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Show reviews
London Degree Shows (June 2023)

We viewed degree shows exhibiting the work of the first BA and MA cohorts since COVID-19 restrictions were lifted by the government. The majority of schools showed an incredible improvement in the quality of art-making and installation from last year; clearly, the collective experiences of sharing studios, using technical workshops and experiencing in-person teaching has been hugely beneficial. 

 

Our 'best of' exhibiting artists is included in the gallery of images above and below. It can be hard to withstand a degree show - it’s the most cramped and sprawling group show, apart from the RA summer show, perhaps, that you’ll ever be in! The artists, however, struck us immediately as expressive and bold in their execution and use of materials. Drawing on contemporary culture, art-making, science and politics, they nonetheless seemed to be developing a visual language that is unique.

The Slade MA and City and Guilds BA shows were particularly strong, and interestingly curated relative to other schools. The Kingston MA show was beautifully installed in three different sections of the campus; our favourite rooms were in the Stanley Picker Gallery. It was a shame to see that some shows - like the Chelsea School of Art BA show - lacked any clear system of labelling; this immediately puts new graduates at a disadvantage because their work could not be easily linked to their name or social media profile.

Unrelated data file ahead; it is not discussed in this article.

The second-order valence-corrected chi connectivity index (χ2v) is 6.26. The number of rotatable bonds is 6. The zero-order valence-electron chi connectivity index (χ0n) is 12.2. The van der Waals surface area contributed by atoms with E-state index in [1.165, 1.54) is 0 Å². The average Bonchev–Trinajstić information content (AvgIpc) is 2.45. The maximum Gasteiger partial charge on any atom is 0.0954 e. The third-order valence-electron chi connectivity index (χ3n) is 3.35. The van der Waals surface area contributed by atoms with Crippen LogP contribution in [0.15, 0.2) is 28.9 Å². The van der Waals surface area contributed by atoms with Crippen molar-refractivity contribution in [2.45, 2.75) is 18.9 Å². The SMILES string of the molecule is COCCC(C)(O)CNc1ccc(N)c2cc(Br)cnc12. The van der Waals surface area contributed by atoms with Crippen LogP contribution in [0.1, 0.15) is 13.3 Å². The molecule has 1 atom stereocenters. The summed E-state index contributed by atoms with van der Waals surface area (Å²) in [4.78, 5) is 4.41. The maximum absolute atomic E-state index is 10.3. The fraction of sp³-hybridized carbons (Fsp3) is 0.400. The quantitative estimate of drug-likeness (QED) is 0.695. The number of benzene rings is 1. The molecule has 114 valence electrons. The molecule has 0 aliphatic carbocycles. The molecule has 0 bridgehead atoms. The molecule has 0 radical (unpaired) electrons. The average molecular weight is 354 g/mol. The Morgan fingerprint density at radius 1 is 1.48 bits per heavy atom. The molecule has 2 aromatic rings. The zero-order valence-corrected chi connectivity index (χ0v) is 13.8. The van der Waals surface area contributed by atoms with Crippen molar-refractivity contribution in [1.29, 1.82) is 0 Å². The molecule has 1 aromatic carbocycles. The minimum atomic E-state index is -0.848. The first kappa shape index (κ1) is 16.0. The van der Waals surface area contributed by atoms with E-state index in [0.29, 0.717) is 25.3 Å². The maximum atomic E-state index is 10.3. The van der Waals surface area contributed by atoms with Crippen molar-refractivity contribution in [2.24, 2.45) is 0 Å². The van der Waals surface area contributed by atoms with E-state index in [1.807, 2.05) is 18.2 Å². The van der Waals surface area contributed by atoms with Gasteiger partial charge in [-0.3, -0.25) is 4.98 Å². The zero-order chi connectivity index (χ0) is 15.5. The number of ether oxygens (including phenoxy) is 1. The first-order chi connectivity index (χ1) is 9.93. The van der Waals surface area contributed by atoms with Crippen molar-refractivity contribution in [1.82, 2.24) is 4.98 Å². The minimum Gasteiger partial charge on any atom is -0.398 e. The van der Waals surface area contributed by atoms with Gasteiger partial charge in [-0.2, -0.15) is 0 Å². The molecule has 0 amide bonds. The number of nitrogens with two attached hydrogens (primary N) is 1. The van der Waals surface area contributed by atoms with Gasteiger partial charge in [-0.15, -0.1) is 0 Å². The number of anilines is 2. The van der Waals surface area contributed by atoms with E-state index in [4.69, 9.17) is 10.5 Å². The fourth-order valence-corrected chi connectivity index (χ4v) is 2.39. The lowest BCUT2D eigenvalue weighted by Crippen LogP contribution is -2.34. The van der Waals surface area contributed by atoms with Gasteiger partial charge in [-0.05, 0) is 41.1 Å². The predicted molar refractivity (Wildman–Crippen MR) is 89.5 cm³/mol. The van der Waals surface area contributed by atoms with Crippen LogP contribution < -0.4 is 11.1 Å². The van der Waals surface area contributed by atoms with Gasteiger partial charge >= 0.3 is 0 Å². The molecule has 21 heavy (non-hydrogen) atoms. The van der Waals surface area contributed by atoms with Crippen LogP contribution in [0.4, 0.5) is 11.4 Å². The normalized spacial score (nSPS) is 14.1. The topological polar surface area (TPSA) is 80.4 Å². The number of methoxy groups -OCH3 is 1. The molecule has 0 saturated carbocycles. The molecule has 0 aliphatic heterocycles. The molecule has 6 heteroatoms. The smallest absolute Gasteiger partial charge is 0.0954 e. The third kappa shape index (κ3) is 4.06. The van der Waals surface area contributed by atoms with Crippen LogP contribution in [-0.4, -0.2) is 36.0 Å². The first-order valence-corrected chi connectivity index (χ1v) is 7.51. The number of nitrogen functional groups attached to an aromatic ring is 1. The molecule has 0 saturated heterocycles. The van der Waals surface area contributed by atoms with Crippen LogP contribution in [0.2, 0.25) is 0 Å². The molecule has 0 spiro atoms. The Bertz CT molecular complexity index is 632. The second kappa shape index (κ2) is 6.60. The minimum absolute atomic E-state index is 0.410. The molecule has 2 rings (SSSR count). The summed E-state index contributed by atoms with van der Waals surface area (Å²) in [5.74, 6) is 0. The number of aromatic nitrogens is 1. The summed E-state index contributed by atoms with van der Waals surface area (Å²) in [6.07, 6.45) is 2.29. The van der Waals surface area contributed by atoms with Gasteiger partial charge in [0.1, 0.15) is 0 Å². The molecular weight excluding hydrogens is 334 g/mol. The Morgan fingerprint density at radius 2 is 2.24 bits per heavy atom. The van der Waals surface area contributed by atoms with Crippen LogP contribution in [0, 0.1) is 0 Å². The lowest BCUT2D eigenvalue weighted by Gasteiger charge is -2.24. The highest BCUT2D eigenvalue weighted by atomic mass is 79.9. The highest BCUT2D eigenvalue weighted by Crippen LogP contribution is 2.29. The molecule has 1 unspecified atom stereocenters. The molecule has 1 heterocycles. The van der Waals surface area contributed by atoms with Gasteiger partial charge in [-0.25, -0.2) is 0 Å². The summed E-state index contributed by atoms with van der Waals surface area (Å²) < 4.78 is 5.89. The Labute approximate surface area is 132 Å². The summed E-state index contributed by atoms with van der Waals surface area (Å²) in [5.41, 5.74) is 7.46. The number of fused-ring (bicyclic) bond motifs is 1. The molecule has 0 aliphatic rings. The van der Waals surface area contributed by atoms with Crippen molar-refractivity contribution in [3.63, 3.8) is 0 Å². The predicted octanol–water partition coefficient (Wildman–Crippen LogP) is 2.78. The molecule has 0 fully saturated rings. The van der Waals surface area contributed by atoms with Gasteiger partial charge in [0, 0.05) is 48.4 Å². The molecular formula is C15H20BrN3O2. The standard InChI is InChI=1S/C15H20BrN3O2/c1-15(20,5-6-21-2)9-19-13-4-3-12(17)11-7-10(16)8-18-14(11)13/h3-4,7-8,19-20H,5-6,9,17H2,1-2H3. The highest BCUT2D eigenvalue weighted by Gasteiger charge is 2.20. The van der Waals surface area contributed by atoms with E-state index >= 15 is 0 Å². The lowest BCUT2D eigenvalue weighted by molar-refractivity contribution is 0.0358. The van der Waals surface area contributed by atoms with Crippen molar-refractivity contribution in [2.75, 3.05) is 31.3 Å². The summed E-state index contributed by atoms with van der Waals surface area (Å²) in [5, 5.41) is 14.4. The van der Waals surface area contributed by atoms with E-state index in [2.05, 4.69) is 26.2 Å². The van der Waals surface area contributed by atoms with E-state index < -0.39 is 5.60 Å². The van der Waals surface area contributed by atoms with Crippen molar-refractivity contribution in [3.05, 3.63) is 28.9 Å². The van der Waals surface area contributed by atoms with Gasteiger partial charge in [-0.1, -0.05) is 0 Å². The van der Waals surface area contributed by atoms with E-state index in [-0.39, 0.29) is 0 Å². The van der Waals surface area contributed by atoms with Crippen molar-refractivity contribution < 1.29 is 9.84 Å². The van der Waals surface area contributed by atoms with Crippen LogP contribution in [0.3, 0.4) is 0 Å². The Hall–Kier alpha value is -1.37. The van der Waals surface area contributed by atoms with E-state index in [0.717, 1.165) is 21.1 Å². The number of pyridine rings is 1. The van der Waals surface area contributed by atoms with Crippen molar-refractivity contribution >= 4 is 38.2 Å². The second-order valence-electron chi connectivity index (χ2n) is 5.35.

It’s exciting to uncover individual artists, but it’s equally interesting when visiting so many degree shows to assess current vogues and to have your finger on the pulse of London’s graduate art scene. This year, the overwhelming motif was fountains: nearly every show had a fountain - mini fountains, public fountains, milky fountains, bloody fountains - a whole gamut! This probably reflects an interesting new development in sculptural installations to contend with the history of public spaces, as well as technology, irrigation (as related to agriculture), and a recourse to archetypal imagery - fountains have long been symbols of life and vitality. There was a lot of vitality and experimentation with media too. 

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Artwork by Lola Collins 

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Artwork by Jesse Akele

The RCA MA  show was split between 1-year MA, shown at the RCA and the 2-year MA, exhibited at the Truman Brewery. Although the show at the Truman Brewery was easier to navigate than the one at the RCA, as all the exhibits were condensed into one space, the jumble of exhibits from service design to architecture, textile, fine arts and more, all thrown in together did not serve particular art forms, who need space and context to breathe. Beautiful artworks were on display with thrilling use of colour, lines and material.

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Generally, it was a strong set of exhibitions with a great crop of artists. We will certainly be tracking a few of them, whom you might see pop up on ArtULTRA over the next few months. We leave you with an artwork from one of our absolute favourite artists from Slade this year, Hannah Uzor. She will go far, there is no doubt about that!

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Artwork by Hannah Uzor

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